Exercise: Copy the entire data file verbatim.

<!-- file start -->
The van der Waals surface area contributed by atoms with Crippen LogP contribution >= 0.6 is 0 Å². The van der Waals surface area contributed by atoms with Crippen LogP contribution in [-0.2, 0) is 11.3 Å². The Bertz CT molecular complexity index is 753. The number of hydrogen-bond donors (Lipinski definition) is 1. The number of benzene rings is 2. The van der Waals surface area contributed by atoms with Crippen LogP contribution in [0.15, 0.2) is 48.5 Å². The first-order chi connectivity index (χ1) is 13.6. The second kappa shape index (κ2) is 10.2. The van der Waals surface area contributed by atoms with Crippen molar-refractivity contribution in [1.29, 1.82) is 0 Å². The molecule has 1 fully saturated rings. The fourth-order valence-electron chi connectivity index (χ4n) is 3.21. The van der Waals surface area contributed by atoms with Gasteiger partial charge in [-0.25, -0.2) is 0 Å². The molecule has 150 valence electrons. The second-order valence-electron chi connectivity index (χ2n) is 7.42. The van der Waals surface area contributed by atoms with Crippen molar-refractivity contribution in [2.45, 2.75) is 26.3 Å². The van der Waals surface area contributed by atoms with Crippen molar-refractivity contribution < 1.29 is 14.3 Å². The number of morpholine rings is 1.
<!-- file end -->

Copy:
The van der Waals surface area contributed by atoms with Crippen LogP contribution >= 0.6 is 0 Å². The van der Waals surface area contributed by atoms with Crippen LogP contribution in [-0.2, 0) is 11.3 Å². The Bertz CT molecular complexity index is 753. The number of hydrogen-bond donors (Lipinski definition) is 1. The number of benzene rings is 2. The van der Waals surface area contributed by atoms with Crippen LogP contribution in [0.15, 0.2) is 48.5 Å². The first-order chi connectivity index (χ1) is 13.6. The second kappa shape index (κ2) is 10.2. The van der Waals surface area contributed by atoms with Crippen molar-refractivity contribution in [1.29, 1.82) is 0 Å². The molecule has 1 fully saturated rings. The fourth-order valence-electron chi connectivity index (χ4n) is 3.21. The van der Waals surface area contributed by atoms with Gasteiger partial charge in [-0.25, -0.2) is 0 Å². The molecule has 150 valence electrons. The second-order valence-electron chi connectivity index (χ2n) is 7.42. The van der Waals surface area contributed by atoms with Crippen molar-refractivity contribution in [2.45, 2.75) is 26.3 Å². The van der Waals surface area contributed by atoms with Crippen molar-refractivity contribution < 1.29 is 14.3 Å². The number of morpholine rings is 1.